Corporate finance

Corporate finance is an area of finance that deals with sources of funding, the capital structure of corporations, the actions that managers take to increase the value of the firm to the shareholders, the tools and analysis used to allocate financial resources. The primary goal of corporate finance is to increase shareholder value. Correspondingly, corporate finance comprises two main sub-disciplines. Capital budgeting is concerned with the setting of criteria about which value-adding projects should receive investment funding, whether to finance that investment with equity or debt capital. Working capital management is the management of the company's monetary funds that deal with the short-term operating balance of current assets and current liabilities. Although it is in principle different from managerial finance which studies the financial management of all firms, rather than corporations alone, the main concepts in the study of corporate finance are applicable to the financial problems of all kinds of firms.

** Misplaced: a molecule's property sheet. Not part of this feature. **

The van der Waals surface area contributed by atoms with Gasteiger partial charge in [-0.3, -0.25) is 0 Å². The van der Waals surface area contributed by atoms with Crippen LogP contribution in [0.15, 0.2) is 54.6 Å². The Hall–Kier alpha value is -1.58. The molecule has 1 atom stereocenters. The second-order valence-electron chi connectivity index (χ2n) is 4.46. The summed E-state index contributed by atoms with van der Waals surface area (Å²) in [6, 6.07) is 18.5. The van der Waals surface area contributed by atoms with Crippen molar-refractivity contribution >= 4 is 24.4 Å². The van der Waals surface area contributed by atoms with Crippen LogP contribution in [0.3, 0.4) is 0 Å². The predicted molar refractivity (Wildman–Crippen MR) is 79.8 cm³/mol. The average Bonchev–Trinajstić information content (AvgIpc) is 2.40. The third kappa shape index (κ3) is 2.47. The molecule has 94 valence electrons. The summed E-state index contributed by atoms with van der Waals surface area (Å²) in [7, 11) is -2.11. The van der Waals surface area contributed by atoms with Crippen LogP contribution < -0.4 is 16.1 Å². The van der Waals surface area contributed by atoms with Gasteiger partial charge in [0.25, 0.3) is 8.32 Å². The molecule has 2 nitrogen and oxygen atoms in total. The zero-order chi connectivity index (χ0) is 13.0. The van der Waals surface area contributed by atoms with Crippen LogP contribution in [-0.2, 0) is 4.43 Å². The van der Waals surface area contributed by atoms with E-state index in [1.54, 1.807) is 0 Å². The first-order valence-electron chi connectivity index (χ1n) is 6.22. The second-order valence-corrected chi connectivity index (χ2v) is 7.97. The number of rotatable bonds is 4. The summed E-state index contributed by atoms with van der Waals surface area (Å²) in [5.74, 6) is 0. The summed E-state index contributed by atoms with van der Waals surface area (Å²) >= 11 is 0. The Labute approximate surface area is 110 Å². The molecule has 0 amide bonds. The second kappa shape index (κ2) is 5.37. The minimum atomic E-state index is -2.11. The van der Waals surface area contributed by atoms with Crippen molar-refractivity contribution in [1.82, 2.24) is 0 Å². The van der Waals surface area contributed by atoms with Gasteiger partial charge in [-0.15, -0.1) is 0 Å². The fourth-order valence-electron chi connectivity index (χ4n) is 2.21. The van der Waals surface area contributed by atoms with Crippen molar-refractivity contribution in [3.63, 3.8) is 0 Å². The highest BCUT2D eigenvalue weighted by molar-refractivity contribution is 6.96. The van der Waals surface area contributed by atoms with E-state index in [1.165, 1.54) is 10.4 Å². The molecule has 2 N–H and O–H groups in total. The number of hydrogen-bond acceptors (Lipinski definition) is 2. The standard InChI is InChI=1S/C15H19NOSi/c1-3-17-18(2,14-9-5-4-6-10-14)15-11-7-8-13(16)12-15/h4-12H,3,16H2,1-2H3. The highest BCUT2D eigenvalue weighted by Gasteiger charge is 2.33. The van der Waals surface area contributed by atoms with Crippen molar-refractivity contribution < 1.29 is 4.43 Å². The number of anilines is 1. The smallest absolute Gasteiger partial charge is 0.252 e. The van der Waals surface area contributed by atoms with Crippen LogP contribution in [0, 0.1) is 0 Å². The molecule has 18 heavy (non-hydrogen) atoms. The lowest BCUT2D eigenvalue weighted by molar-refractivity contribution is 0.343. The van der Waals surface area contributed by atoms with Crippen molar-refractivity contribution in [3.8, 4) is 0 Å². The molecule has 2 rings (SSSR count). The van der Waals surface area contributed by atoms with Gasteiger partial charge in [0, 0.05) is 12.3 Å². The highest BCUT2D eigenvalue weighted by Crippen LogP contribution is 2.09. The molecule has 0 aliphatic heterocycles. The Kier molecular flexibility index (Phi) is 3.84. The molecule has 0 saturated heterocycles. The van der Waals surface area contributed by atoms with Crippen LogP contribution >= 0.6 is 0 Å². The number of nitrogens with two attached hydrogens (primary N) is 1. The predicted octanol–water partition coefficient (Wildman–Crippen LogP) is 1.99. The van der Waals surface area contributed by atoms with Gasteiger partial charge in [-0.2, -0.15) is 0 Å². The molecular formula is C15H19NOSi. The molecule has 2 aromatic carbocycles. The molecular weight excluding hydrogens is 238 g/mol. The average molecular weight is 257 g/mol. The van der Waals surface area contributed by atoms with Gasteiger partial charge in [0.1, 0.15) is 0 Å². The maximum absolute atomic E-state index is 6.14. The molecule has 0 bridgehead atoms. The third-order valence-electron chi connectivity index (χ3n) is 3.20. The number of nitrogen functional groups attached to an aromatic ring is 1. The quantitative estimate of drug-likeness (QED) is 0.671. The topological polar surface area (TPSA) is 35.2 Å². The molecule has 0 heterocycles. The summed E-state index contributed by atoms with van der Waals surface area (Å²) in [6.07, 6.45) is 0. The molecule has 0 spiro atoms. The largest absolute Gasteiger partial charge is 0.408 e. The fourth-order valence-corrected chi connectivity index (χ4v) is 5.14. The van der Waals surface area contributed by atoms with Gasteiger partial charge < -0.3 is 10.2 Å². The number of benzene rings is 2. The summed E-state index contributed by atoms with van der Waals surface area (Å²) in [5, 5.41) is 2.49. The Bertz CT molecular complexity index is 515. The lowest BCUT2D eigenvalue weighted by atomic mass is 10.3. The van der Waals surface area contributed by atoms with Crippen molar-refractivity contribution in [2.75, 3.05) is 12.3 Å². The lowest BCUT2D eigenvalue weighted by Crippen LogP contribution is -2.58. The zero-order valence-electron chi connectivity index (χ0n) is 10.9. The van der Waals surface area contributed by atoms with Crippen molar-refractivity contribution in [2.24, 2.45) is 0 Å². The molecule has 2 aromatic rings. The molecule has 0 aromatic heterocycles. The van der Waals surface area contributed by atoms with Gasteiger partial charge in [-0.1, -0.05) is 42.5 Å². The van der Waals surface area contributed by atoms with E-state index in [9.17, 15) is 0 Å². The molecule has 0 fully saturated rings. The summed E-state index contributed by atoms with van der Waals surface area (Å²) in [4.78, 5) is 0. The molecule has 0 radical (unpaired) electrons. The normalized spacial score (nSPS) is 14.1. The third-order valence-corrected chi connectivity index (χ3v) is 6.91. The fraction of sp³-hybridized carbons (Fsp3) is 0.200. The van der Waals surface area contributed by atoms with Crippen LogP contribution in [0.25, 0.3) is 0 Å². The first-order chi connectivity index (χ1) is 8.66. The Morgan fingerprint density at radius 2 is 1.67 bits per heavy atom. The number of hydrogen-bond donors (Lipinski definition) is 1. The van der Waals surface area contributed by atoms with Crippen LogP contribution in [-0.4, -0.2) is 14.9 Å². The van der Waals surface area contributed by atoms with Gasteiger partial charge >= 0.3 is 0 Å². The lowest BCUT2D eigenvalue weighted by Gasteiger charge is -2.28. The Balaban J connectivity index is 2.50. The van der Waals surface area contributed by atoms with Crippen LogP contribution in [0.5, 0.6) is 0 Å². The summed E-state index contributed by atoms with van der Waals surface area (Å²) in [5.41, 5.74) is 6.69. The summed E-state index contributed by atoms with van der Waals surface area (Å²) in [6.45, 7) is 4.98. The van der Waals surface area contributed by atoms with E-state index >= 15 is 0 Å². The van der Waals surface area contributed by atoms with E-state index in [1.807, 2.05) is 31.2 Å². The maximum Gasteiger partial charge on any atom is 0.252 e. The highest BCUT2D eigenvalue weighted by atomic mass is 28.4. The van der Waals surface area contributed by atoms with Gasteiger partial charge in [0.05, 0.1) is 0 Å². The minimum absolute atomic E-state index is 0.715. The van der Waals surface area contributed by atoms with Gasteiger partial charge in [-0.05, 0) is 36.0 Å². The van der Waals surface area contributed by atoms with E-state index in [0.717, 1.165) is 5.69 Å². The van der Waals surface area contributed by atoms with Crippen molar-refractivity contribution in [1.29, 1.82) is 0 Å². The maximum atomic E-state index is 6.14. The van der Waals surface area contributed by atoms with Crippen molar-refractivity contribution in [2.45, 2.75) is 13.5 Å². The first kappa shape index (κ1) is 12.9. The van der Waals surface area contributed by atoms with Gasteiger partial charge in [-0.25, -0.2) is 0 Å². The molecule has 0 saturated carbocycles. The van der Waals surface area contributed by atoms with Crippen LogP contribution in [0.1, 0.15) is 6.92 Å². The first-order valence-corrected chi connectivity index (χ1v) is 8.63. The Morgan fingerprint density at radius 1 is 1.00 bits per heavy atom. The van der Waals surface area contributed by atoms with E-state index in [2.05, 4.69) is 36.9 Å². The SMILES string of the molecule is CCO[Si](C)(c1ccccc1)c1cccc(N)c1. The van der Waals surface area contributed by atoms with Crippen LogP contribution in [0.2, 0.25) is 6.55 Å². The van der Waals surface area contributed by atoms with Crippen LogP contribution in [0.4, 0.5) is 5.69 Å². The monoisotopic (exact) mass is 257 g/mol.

The terms corporate finance and corporate financier are associated with investment banking. The typical role of an investment bank is to evaluate the company's financial needs and raise the appropriate type of capital that best fits those needs. Thus, the terms "corporate finance" and "corporate financier" may be associated with transactions in which capital is raised in order to create, grow or acquire businesses. Recent legal and regulatory developments in the U. S. will alter the makeup of the group of arrangers and financiers willing to arrange and provide financing for certain leveraged transactions. Financial management overlaps with the financial function of the accounting profession. However, financial accounting is the reporting of historical financial information, while financial management is concerned with the allocation of capital resources to increase a firm's value to the shareholders. Corporate finance for the pre-industrial world began to emerge in the Italian city-states and the low countries of Europe from the 15th century.